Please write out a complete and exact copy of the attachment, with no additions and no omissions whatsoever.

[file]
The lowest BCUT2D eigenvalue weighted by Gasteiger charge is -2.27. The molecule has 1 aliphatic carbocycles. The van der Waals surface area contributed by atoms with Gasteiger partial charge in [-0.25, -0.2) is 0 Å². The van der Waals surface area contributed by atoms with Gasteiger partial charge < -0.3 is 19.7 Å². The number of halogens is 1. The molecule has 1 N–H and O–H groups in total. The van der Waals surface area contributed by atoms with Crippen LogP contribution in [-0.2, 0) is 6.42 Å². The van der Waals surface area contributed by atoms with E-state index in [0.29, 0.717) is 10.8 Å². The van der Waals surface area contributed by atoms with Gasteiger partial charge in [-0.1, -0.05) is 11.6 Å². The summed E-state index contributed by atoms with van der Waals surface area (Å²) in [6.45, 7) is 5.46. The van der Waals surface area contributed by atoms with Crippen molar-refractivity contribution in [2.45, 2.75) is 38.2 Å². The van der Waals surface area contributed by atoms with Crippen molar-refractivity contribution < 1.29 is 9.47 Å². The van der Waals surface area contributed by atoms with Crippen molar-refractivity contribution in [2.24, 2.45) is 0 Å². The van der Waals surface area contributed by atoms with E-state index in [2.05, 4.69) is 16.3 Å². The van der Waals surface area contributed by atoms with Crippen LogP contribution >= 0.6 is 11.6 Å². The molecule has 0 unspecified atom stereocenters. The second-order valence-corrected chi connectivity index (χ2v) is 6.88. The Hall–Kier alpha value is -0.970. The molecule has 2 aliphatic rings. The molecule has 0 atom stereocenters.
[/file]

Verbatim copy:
The lowest BCUT2D eigenvalue weighted by Gasteiger charge is -2.27. The molecule has 1 aliphatic carbocycles. The van der Waals surface area contributed by atoms with Gasteiger partial charge in [-0.25, -0.2) is 0 Å². The van der Waals surface area contributed by atoms with Gasteiger partial charge < -0.3 is 19.7 Å². The number of halogens is 1. The molecule has 1 N–H and O–H groups in total. The van der Waals surface area contributed by atoms with Crippen LogP contribution in [-0.2, 0) is 6.42 Å². The van der Waals surface area contributed by atoms with E-state index in [0.29, 0.717) is 10.8 Å². The van der Waals surface area contributed by atoms with Gasteiger partial charge in [-0.1, -0.05) is 11.6 Å². The summed E-state index contributed by atoms with van der Waals surface area (Å²) in [6.45, 7) is 5.46. The van der Waals surface area contributed by atoms with Crippen molar-refractivity contribution in [2.45, 2.75) is 38.2 Å². The van der Waals surface area contributed by atoms with Crippen molar-refractivity contribution < 1.29 is 9.47 Å². The van der Waals surface area contributed by atoms with Crippen molar-refractivity contribution in [2.24, 2.45) is 0 Å². The van der Waals surface area contributed by atoms with E-state index in [2.05, 4.69) is 16.3 Å². The van der Waals surface area contributed by atoms with Crippen LogP contribution >= 0.6 is 11.6 Å². The molecule has 0 unspecified atom stereocenters. The second-order valence-corrected chi connectivity index (χ2v) is 6.88. The Hall–Kier alpha value is -0.970. The molecule has 2 aliphatic rings. The molecule has 0 atom stereocenters.